Tuesday, September 6, 2016

Dear Fancypants: Stand Clear of the Closing Doors, Please

Welcome to Dear Fancypants, a monthly advice column on penpals and other philatelic things that runs the first week of the month. To submit a question, contact cpt.fancypants@kimmiedearest.com.

Dear Fancypants,

Let's face facts: LEPeeps are just more awesome than most people. I'm sure part of it is to do with having "found my tribe", but I don't think that's all. I keep wondering why intimacy seems to spring up so much more easily in my penfriendships than in my other friendships. Is it because 'real' subjects are so much easier to discuss in writing? Is it because I am meeting people within the context of a community, rather than in isolation like elsewhere in life? Do I look for different kinds of 'proof' of meaningful relationships in person? Am I missing stuff in one or the other kinds of relationships, or both?

What I do know is, I wish my day-to-day looked more like LEPland, and I know I'm not the only one. And, of course I wish that people around me were kinder, more truthful, more generous, more dependable, and more thoughtful to me, but I can't change them. However, I can change myself, and I'm just as interested in bringing the spirit of LEP out into the world. So - how can I learn to treat my friends like my penfriends? And how can I find that LEP-style connection in person?

Yours, with postage paid,
Worst Pun Girl x





Dear Worst Pun Girl,

“Friendship,” while a great word and often a great experience, doesn’t quite capture the nuances and emotional attachments and spectrum that non-sexual relationships (or even sexual relationships) take. It’s a word that is used to describe both accord between nations and the bond I have with my long-distance sweetheart whose private bits I sometimes (consensually) touch when we are together. There’s no one true way to be a good friend, but you can be a good person. You’re thinking about the quality of the relationships you surround yourself with, so you’re on the right path.

If you want the people around you to be kinder, more truthful, more generous, more dependable, and more thoughtful to you, be that to them. Set that standard. And then, the important next step: determine your boundaries. If the people you have chosen to be your intimates don’t hold a mutually agreeable standard in return, be okay with letting go and creating space for new friendships to blossom, or letting the nature and expectation of those friendships change. Not everyone is in your world to be An Amazing Dependable Friend Under Any And All Circumstances. Sometimes a friendship will be fleeting, and that’s okay. Sometimes you’ll play the long game, with varying degrees of contact and spurts of BFF-ness, and that’s okay too.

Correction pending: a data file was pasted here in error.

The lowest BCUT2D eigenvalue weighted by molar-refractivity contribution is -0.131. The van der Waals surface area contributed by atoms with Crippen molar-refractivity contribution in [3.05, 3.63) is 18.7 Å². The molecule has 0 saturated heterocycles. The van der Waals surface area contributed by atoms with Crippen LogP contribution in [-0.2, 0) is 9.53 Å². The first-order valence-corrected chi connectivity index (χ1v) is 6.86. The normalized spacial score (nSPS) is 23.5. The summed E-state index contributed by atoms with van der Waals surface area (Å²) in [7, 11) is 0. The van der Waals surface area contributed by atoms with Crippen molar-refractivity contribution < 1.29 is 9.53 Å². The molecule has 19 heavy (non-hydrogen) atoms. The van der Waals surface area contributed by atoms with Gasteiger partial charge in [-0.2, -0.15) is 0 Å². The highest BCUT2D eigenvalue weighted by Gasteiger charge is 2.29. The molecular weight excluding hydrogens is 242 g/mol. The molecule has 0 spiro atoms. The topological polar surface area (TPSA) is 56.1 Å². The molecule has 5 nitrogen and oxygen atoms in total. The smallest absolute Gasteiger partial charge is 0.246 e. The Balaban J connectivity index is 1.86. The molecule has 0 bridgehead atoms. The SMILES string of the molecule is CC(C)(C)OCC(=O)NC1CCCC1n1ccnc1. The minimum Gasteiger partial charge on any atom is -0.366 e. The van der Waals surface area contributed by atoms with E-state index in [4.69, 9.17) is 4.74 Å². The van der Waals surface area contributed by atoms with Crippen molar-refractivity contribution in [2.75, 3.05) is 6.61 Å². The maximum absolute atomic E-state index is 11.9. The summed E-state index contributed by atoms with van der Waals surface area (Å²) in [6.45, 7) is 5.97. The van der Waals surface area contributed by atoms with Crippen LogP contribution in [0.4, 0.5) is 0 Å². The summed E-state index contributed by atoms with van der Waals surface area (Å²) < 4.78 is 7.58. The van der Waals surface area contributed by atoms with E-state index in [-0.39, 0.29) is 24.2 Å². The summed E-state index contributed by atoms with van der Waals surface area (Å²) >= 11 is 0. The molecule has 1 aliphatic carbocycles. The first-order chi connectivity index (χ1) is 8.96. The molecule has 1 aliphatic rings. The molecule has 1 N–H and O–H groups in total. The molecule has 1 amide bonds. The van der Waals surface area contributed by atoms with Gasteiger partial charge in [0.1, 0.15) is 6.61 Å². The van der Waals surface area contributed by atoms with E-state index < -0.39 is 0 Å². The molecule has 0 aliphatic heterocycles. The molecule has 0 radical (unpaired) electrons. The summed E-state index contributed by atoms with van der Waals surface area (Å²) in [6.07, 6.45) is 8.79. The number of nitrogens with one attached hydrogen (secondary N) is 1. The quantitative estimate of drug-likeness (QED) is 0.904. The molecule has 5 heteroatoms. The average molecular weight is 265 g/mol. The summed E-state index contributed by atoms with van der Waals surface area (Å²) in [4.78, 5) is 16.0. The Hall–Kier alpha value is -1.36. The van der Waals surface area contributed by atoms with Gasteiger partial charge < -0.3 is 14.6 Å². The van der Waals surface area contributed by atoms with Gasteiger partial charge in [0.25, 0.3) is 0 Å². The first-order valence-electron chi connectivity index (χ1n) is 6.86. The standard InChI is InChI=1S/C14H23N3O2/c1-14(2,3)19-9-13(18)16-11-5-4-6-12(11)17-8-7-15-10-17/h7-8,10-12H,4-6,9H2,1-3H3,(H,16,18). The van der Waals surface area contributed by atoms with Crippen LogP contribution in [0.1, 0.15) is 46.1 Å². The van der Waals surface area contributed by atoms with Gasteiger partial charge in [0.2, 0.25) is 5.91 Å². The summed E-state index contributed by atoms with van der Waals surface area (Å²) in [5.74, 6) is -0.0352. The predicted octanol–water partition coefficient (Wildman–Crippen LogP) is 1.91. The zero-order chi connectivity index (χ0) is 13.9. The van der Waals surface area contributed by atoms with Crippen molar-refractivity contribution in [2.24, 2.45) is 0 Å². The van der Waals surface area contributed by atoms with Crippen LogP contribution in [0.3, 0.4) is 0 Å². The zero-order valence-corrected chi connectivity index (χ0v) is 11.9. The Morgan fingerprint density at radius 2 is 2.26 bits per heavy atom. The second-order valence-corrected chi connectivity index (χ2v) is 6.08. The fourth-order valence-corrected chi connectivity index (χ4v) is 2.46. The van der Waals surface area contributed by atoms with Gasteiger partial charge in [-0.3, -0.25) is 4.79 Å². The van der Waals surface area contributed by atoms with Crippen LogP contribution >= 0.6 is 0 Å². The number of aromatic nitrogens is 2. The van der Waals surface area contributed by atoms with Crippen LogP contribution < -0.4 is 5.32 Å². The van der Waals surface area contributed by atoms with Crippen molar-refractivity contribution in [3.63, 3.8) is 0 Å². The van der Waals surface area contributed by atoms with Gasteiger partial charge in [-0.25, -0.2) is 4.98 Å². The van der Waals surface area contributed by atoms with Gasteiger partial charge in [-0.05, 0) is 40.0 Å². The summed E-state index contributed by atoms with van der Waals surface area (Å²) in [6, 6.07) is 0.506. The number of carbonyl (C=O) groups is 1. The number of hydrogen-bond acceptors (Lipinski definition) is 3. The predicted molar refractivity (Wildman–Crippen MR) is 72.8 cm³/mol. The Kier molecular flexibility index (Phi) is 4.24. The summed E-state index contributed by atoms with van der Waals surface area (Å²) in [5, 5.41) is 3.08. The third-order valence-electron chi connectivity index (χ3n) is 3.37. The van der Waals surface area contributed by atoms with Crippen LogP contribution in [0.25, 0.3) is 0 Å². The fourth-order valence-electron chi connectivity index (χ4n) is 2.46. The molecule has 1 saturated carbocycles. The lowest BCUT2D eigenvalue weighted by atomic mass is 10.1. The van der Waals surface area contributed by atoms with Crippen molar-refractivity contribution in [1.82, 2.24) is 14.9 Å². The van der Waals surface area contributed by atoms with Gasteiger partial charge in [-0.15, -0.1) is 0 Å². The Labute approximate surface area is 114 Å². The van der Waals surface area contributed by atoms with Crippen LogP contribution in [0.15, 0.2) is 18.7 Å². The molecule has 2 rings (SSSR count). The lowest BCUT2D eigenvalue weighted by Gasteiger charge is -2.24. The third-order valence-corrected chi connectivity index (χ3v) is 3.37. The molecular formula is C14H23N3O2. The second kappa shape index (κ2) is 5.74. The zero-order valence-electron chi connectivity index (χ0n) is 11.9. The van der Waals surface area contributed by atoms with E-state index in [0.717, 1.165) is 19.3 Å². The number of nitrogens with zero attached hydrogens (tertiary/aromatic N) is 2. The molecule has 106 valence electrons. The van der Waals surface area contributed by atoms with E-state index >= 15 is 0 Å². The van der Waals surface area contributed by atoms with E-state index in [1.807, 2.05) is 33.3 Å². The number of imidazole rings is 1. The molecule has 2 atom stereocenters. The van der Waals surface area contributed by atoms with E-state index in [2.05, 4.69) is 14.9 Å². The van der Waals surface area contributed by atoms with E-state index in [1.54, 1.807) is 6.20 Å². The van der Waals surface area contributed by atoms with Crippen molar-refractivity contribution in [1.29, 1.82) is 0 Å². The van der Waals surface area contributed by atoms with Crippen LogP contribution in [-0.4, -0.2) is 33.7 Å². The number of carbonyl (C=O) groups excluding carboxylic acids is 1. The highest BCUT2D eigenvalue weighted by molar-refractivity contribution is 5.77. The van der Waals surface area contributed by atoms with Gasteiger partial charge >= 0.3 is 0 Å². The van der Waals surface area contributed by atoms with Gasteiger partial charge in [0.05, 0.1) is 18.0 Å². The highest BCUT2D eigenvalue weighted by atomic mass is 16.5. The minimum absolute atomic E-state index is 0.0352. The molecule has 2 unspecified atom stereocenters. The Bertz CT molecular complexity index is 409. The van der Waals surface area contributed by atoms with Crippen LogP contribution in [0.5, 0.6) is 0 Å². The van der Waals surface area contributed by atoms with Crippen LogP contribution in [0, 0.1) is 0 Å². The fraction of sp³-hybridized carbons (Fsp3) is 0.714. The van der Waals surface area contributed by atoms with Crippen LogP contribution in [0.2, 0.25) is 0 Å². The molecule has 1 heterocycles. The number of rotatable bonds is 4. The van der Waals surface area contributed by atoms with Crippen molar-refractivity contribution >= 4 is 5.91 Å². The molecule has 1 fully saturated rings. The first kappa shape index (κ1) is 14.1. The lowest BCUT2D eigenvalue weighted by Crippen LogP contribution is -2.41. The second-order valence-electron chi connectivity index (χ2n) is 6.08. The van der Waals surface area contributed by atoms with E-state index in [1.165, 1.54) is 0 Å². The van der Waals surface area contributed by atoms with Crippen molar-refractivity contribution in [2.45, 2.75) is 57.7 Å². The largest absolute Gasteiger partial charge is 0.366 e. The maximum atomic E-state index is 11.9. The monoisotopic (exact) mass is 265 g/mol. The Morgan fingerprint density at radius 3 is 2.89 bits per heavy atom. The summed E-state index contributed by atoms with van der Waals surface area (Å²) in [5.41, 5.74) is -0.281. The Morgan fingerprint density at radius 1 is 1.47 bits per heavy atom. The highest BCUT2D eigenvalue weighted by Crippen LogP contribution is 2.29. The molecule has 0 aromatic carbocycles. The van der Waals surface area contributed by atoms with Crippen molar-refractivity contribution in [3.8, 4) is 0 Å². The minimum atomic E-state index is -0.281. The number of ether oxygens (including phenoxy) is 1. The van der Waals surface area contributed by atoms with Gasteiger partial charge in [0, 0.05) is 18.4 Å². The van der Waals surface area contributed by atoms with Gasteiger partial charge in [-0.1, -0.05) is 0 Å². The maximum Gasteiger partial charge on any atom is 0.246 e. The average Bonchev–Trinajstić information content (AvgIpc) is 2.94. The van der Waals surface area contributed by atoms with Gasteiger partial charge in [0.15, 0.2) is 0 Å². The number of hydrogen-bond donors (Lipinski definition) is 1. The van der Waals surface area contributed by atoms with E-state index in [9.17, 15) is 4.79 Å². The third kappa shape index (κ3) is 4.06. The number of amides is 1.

Now to get to the heart of your question, which was “How can I learn to treat my friends like my penfriends? And how can I find that LEP-style connection in person?” You are gaining a higher level of intimacy in your pen friendships because you are more intimate with your pen friends than your non-pen friends. Maybe you are less embarrassed; the delay created by writing / mailing / traveling / delivery gives you space and courage to be vulnerable because there isn’t an immediate reaction to your presentation of self. Thus, your pen friends receive the details of your daily life, of moments not shared of social media, of the inner workings of your brain. You’re in the mood to communicate when you write a letter, as opposed to being beholden to a birthday party or a pub lunch on a day where you really just want to hide in bed. It’s exhausting just to get dressed and get out of the house, and when you’re already tired, you don’t have as much energy and receptiveness to build relationships.

Examine why building relationships via writing letters works for you, and apply those lessons to your non-letter friends. Is it the can-do-anywhere / pick up where you left off aspect of letter writing? Perhaps you can jot down a list of friends that would be up for last-minute no pressure hangouts when the mood strikes you. Surely they’ll be flattered to even be asked, even if they decline. Is letter writing what you prioritize when you have a free spot in your schedule? Set aside some time in your letter reply pile to write a notecard to a friend, even if you saw them last week or haven’t seen them in years. Be the same sort of intimate to your non-letter friends as you are with the pen friends you haven’t met in person yet. Practice being vulnerable to the people you know in person. Open those doors; tear down those walls. What's the worst that could happen? Is it really that bad?

Also consider that your ‘pen friends’ *are* your friends, even if you have yet to meet. It doesn’t make the relationship any less meaningful or valid simply because an in-person meeting hasn’t occurred. Pen friends are probably less of strangers to you than some of the friends you don’t exchange letters with.

And as always, be brave and be honest.

Yours,
Captain Fancypants

2 comments:

  1. Wow! I wasn't expecting this topic but reading it hit home. It is very true with me that letter writing is so much easier to open up and be me then with my everyday friends or should I just call them acquaintances? I do have 2 or 3 long time friends 10-20 years. I think this is just how I was made.
    Thanks for bringing this to light and giving me something to think on.

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  2. I think you nailed it, Fancypants; ..."you are less embarrassed; the delay created by writing / mailing / traveling / delivery gives you space and courage to be vulnerable because there isn’t an immediate reaction to your presentation of self." Well done!

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